The Award will continue to receive submissions in the International and National competitions until November 1, 2015. Those interested in participating can register through the Award website ( along with submissions of their videos and proposals. The proposals will be reviewed by a judging panel of global experts following which 10 applicants from each category in the International and National competitions will be selected for the next round which will be announced on November 22, 2015.

The semi-finalists will then be brought to Dubai to present a working prototype and give a live demonstration of their ideas in front of the panel of judges, which includes high-profile experts and specialists in artificial intelligence and robots technologies. The members of the panel of judges will be announced at a later date.

Applicants must be able to demonstrate a working prototype for the final stage of the competition, offering a genuine service or solution to a real human need. They should suggest new ways of improving an existing service using robotics and artificial intelligence, or offer new kinds of services that could be implemented practically and economically through these technologies. In addition, the projects should be semi – or fully autonomous, as well innovative, futuristic and use the most advanced civilian technology available. They should also be safe, effective and economical.

Individuals, teams, universities and companies are eligible to participate in both the National and International competitions. UAE citizens and residents may choose to participate in either the National Competition or the International Competition while contestants who are not UAE citizens or residents are eligible to participate only in the International Competition.

The ‘UAE AI & Robotics Award for Good’ was launched by His Highness Sheikh Hamdan during the third Government Summit in February 2015, as one of the initiatives of International Council on Artificial Intelligence and Robotics, which was formed in collaboration with the World Economic Forum during Global Agenda Council hosted by the UAE Government last year. The Council includes thought leaders from the largest universities and the most important companies and institutions around the world. It aims to offer advice on the best ways to use robots and artificial intelligence to improve human life and work on a global strategy for the use of robots in several key sectors.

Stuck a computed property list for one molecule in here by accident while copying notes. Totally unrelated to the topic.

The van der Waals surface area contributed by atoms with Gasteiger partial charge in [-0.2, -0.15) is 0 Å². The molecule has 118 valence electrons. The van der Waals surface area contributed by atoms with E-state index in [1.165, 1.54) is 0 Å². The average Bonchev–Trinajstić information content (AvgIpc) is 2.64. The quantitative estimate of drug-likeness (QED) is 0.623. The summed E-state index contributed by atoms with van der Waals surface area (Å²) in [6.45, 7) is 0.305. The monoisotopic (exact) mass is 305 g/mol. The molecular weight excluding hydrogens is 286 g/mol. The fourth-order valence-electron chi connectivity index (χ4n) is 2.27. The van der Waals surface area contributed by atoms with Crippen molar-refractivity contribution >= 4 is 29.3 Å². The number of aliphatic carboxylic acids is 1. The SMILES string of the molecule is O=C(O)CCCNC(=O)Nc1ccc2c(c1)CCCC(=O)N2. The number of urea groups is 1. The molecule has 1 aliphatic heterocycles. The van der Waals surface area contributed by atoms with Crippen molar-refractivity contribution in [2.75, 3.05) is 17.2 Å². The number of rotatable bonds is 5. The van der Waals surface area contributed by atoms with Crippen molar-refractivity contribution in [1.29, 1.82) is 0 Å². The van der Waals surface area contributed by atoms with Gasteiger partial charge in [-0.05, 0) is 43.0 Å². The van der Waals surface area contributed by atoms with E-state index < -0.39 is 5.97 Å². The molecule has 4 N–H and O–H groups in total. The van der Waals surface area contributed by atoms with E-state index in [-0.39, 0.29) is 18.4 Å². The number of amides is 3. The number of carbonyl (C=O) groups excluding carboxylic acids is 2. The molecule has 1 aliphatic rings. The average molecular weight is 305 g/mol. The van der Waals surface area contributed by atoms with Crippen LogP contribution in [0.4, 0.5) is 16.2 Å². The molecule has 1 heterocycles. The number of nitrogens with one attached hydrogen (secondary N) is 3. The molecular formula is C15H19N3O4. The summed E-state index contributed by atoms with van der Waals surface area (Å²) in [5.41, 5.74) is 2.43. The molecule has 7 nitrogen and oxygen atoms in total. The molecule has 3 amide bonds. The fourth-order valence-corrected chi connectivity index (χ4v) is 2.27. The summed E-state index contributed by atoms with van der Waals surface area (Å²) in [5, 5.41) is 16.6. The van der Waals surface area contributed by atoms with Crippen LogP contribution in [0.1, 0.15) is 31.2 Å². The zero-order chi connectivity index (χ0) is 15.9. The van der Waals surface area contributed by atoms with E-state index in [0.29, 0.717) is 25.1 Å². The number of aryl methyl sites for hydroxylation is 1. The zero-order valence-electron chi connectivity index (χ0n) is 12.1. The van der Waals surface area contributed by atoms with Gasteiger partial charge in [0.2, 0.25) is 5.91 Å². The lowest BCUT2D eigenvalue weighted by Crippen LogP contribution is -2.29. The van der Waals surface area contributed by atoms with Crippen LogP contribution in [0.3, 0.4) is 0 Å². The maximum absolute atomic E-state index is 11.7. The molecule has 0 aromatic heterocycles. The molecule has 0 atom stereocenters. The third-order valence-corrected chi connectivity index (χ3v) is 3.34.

To enter the UAE AI & Robotics for Good Award click here. 

Intelligent Wells

Intelligent Wells aims to re-think the way we design, build and maintain wells through artificial intelligence. If a well has the ability to sense, talk and think, it will give us real-time updates of the current condition of the water. An Intelligent Well will inform the users of the level of water and help ensure efficient use of the water in critical low water conditions.

Over 30% of the world’s freshwater is underneath the ground. This huge source of water is still not fully accessible by the people in need. As of today, over 783 million people don’t have access to clean water. The world has realised this issue and responded to this crisis. A growing number of water initiatives have evolved in the past decade and many organisations have put the effort to build wells. However, many of these wells are in disrepair.

Inconsistent checking of wells due to high labour costs, unavailability of adequate human capital and delays in laboratory tests have left the people in need of water still suffering.

It is essential to constantly monitor the quality of water and because the cost to do that is so high, a new version of wells will be able to eliminate the long process of hiring a well technician to go to the site. The information of the quality of water will be directly accessible through a system, which constantly monitors the well’s water pressure, bacteria and other dangerous materials, which could be found in the water.